The man considered the frontrunner for the job has dropped out of consideration. Here's a look at what's considered the short list now.
The toughest job in Washington is proving just as tough to fill, as Donald Trump lacks an immediate successor for Chief of Staff John Kelly following the president’s announcement on Saturday that the retired Marine general would leave the White House.
Trump failed to line up a replacement before abruptly announcing Kelly’s departure to reporters. That sets up a potentially chaotic transition for a job crucial to maintaining a semblance of stability under a commander in chief famed for his unpredictability.
The president said Sunday evening that he was interviewing chief-of-staff candidates after Vice President Mike Pence’s top aide, Nick Ayers, turned him down.
People Trump is actively weighing, or has mentioned as possibilities, include Rep. Mark Meadows, R-N.C., chairman of the conservative Freedom Caucus; U.S. Trade Representative Robert Lighthizer; budget director Mick Mulvaney and Acting Attorney General Matthew Whitaker, according to several people familiar with the matter.
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Mulvaney doesn’t want the job, said a person close to the budget director. He has been telling allies for almost two months that he would be more interested in Treasury Secretary or Commerce Secretary if those positions opened, the person said.
Other names mentioned by some White House aides and advisers include David Bossie, who was Trump’s deputy campaign manager in 2016, and former New Jersey Gov. Chris Christie.
But several of the people Trump’s considering would come at a cost. Lighthizer is leading sensitive trade negotiations with China. Mulvaney is trying to prevent fights over the budget and debt ceiling from getting worse than they already are. Meadows is a key White House ally in Congress. Whitaker is supervising Special Counsel Robert Mueller’s investigation.
Any vacuum in the White House’s top management job risks encouraging the return of internal strife. Trump’s administration is characterized by independent-minded senior officials and an improvisational president who relies on a network of friends and outside advisers for counsel.
Ayers and Trump weren’t able to agree on a plan for Ayers to stay in the job for two years as the president desired, a White House official said Sunday. Ayers, 36, said he could stay in the job for no more than three or four months because he promised his wife he would move their family home to Georgia, White House officials said.
Ayers, who is Pence’s chief of staff, said Sunday he’ll depart the White House at the end of the year. He’ll help supervise political operations for Trump’s 2020 campaign from his home state of Georgia, one White House official said, and his duties may include running a pro-Trump super-PAC.
Pence said on Twitter that Ayers “has done an outstanding job as my Chief of Staff and I will always be grateful for his friendship, dedication to the @VP team and his efforts to advance the @POTUS agenda.”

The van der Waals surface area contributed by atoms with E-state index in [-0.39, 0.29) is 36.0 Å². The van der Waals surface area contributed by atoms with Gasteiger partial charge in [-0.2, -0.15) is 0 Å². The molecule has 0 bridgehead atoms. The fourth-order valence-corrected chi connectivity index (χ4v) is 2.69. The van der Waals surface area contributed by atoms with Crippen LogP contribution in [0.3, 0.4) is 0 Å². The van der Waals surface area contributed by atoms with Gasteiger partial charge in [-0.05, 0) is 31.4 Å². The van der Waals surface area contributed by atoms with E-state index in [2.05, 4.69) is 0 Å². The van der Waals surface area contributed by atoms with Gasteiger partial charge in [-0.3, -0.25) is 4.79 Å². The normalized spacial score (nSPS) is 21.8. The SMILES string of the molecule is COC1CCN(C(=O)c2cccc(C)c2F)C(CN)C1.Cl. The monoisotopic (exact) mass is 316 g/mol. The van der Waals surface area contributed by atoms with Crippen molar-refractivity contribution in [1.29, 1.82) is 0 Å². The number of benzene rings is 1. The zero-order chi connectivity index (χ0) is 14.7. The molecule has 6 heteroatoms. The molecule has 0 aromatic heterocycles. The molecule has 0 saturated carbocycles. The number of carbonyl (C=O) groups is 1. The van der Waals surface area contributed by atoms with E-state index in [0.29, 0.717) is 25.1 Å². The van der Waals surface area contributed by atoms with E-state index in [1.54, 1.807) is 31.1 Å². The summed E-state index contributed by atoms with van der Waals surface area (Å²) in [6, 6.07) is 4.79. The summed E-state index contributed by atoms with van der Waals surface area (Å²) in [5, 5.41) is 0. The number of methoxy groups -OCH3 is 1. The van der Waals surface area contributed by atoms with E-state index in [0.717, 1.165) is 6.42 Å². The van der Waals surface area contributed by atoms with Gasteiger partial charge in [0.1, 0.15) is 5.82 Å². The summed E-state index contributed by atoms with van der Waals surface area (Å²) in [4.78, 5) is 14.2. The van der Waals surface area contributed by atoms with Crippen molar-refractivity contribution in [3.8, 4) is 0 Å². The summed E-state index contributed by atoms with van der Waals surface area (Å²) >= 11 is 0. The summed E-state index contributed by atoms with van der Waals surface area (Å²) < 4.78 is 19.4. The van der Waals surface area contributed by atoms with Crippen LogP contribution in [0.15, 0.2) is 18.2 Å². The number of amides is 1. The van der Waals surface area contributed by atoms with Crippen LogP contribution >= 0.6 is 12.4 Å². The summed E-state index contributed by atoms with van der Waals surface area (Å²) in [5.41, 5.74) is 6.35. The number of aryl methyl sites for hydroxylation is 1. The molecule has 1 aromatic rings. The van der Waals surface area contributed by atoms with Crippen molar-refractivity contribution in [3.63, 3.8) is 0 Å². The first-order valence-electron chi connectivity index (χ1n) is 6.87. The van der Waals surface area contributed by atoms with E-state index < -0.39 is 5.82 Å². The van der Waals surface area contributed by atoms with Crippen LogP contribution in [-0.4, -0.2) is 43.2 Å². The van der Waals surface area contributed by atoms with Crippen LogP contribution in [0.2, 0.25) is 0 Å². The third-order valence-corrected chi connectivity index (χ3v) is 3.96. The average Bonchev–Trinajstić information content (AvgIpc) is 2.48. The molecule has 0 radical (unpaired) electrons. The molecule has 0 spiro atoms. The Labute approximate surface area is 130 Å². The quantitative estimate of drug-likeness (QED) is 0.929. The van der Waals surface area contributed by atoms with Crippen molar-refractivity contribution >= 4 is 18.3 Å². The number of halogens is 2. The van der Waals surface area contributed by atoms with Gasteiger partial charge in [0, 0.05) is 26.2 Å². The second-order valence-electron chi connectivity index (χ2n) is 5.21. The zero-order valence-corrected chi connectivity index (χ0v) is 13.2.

Ayers emerged as a frontrunner to replace Kelly, who is 68, after months of discussions with the president, including recent travel on Air Force One. But he had detractors in the White House, where some aides considered the vice president’s young chief of staff brash and presumptuous.
He’s also regarded skeptically in some quarters for his wealth, amassed rapidly in an earlier career as a political consultant. Ayers disclosed assets worth at least $12.2 million and as much as $54.8 million when he joined the administration, and income of at least $1.6 million. Federal officials disclose the value of their assets and their income in wide ranges.
Kelly replaced Reince Priebus in July 2017 with the mission of imposing order in the White House. The retired general had some early successes, especially at limiting access to the Oval Office and controlling the flow of paperwork to Trump’s desk.
The new chief of staff tamped down the infighting that broke out almost from the day Trump took office.
But his relationship with the president, Trump’s family and other aides and advisers soured. Trump increasingly bypassed Kelly to talk to old friends and outside advisers, tweet or make tactical moves against his chief of staff’s advice. Kelly repeatedly threatened to quit.
Trump earlier this year asked Kelly to remain in his job through the remainder of his first term, and Kelly agreed. But tension between the two men and between Kelly and other top officials had grown in recent months. And Kelly’s aversion to politics came to be regarded as a liability in a White House preparing to confront Trump’s 2020 re-election campaign, as well as a Democratic-led House of Representatives and federal prosecutors inching closer toward implicating the president in crimes related to his election.
It’s now not clear how long Kelly will stick around. After reports Friday morning that he was about to be replaced, he wasn’t seen at the White House until a dinner that night. He didn’t accompany Trump to the Army-Navy football game on Saturday.
Before Ayers withdrew from consideration, the White House had been planning to have Kelly announce his departure and Ayers’s ascension at a senior staff meeting Monday morning.
– – – With assistance from Bloomberg’s Shannon Pettypiece, Shawn Donnan and Bill Allison.